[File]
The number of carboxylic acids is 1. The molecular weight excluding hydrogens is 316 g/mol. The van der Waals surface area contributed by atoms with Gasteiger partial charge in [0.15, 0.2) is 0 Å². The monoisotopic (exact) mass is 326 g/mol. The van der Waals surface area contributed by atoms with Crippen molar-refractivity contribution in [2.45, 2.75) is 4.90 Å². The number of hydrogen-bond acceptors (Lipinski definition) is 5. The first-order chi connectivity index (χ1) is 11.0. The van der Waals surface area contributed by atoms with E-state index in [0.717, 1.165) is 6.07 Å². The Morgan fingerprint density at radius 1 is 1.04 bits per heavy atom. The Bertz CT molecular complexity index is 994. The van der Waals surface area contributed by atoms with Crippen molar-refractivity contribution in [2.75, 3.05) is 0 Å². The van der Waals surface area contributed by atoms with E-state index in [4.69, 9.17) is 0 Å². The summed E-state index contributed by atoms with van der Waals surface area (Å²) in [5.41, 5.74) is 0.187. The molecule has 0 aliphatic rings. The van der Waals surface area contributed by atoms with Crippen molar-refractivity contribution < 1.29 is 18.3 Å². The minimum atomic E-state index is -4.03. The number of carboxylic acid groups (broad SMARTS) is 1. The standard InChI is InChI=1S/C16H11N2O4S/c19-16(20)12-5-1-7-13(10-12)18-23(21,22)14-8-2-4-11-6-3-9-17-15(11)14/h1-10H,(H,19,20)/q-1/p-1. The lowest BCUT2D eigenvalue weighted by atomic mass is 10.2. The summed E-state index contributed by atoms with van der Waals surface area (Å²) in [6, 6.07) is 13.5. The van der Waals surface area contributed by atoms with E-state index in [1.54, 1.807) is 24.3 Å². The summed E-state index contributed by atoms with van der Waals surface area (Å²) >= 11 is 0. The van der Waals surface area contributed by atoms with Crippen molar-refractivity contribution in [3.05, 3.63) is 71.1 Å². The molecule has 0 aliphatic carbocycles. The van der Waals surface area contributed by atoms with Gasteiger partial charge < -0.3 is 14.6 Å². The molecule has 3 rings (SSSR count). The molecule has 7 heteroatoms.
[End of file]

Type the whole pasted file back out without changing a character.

The number of carboxylic acids is 1. The molecular weight excluding hydrogens is 316 g/mol. The van der Waals surface area contributed by atoms with Gasteiger partial charge in [0.15, 0.2) is 0 Å². The monoisotopic (exact) mass is 326 g/mol. The van der Waals surface area contributed by atoms with Crippen molar-refractivity contribution in [2.45, 2.75) is 4.90 Å². The number of hydrogen-bond acceptors (Lipinski definition) is 5. The first-order chi connectivity index (χ1) is 11.0. The van der Waals surface area contributed by atoms with E-state index in [0.717, 1.165) is 6.07 Å². The Morgan fingerprint density at radius 1 is 1.04 bits per heavy atom. The Bertz CT molecular complexity index is 994. The van der Waals surface area contributed by atoms with Crippen molar-refractivity contribution in [2.75, 3.05) is 0 Å². The van der Waals surface area contributed by atoms with E-state index in [4.69, 9.17) is 0 Å². The summed E-state index contributed by atoms with van der Waals surface area (Å²) in [5.41, 5.74) is 0.187. The molecule has 0 aliphatic rings. The van der Waals surface area contributed by atoms with Crippen molar-refractivity contribution < 1.29 is 18.3 Å². The minimum atomic E-state index is -4.03. The number of carboxylic acid groups (broad SMARTS) is 1. The standard InChI is InChI=1S/C16H11N2O4S/c19-16(20)12-5-1-7-13(10-12)18-23(21,22)14-8-2-4-11-6-3-9-17-15(11)14/h1-10H,(H,19,20)/q-1/p-1. The lowest BCUT2D eigenvalue weighted by atomic mass is 10.2. The summed E-state index contributed by atoms with van der Waals surface area (Å²) in [6, 6.07) is 13.5. The van der Waals surface area contributed by atoms with E-state index in [1.54, 1.807) is 24.3 Å². The summed E-state index contributed by atoms with van der Waals surface area (Å²) >= 11 is 0. The van der Waals surface area contributed by atoms with Crippen molar-refractivity contribution in [3.05, 3.63) is 71.1 Å². The molecule has 0 aliphatic carbocycles. The van der Waals surface area contributed by atoms with Gasteiger partial charge < -0.3 is 14.6 Å². The molecule has 3 rings (SSSR count). The molecule has 7 heteroatoms.